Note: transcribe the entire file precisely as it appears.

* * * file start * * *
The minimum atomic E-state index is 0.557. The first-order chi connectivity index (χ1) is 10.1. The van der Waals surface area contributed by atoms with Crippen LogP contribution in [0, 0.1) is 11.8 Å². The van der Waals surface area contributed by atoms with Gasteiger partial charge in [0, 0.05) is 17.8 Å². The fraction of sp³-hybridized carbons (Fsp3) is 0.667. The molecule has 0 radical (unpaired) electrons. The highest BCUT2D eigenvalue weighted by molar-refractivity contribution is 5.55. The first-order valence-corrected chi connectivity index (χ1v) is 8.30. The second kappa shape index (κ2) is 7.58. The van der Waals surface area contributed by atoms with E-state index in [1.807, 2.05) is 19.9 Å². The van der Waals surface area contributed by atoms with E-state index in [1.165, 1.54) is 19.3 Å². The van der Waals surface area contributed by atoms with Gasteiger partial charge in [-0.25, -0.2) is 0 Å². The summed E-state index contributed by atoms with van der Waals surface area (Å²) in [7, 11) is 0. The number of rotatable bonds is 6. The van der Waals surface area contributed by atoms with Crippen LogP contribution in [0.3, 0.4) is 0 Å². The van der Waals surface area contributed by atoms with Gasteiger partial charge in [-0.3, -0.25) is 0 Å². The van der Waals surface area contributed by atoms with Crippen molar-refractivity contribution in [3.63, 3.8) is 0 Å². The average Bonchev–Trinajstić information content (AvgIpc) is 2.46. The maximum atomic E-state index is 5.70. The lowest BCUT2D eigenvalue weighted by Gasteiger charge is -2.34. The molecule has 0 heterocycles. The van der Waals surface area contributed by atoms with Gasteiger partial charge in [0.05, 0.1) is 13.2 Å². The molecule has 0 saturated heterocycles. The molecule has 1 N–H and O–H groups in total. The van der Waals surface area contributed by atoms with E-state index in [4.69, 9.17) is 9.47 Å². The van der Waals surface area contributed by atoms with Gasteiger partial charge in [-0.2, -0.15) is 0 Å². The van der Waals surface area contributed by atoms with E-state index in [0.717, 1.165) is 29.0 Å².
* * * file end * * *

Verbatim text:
The minimum atomic E-state index is 0.557. The first-order chi connectivity index (χ1) is 10.1. The van der Waals surface area contributed by atoms with Crippen LogP contribution in [0, 0.1) is 11.8 Å². The van der Waals surface area contributed by atoms with Gasteiger partial charge in [0, 0.05) is 17.8 Å². The fraction of sp³-hybridized carbons (Fsp3) is 0.667. The molecule has 0 radical (unpaired) electrons. The highest BCUT2D eigenvalue weighted by molar-refractivity contribution is 5.55. The first-order valence-corrected chi connectivity index (χ1v) is 8.30. The second kappa shape index (κ2) is 7.58. The van der Waals surface area contributed by atoms with E-state index in [1.807, 2.05) is 19.9 Å². The van der Waals surface area contributed by atoms with E-state index in [1.165, 1.54) is 19.3 Å². The van der Waals surface area contributed by atoms with Gasteiger partial charge in [-0.25, -0.2) is 0 Å². The summed E-state index contributed by atoms with van der Waals surface area (Å²) in [7, 11) is 0. The number of rotatable bonds is 6. The van der Waals surface area contributed by atoms with Crippen LogP contribution in [0.3, 0.4) is 0 Å². The van der Waals surface area contributed by atoms with Gasteiger partial charge in [-0.3, -0.25) is 0 Å². The van der Waals surface area contributed by atoms with Crippen molar-refractivity contribution in [3.63, 3.8) is 0 Å². The average Bonchev–Trinajstić information content (AvgIpc) is 2.46. The maximum atomic E-state index is 5.70. The lowest BCUT2D eigenvalue weighted by Gasteiger charge is -2.34. The molecule has 0 heterocycles. The van der Waals surface area contributed by atoms with Gasteiger partial charge in [0.05, 0.1) is 13.2 Å². The molecule has 0 saturated heterocycles. The molecule has 1 N–H and O–H groups in total. The van der Waals surface area contributed by atoms with E-state index in [4.69, 9.17) is 9.47 Å². The van der Waals surface area contributed by atoms with Gasteiger partial charge in [-0.2, -0.15) is 0 Å². The van der Waals surface area contributed by atoms with E-state index in [0.717, 1.165) is 29.0 Å².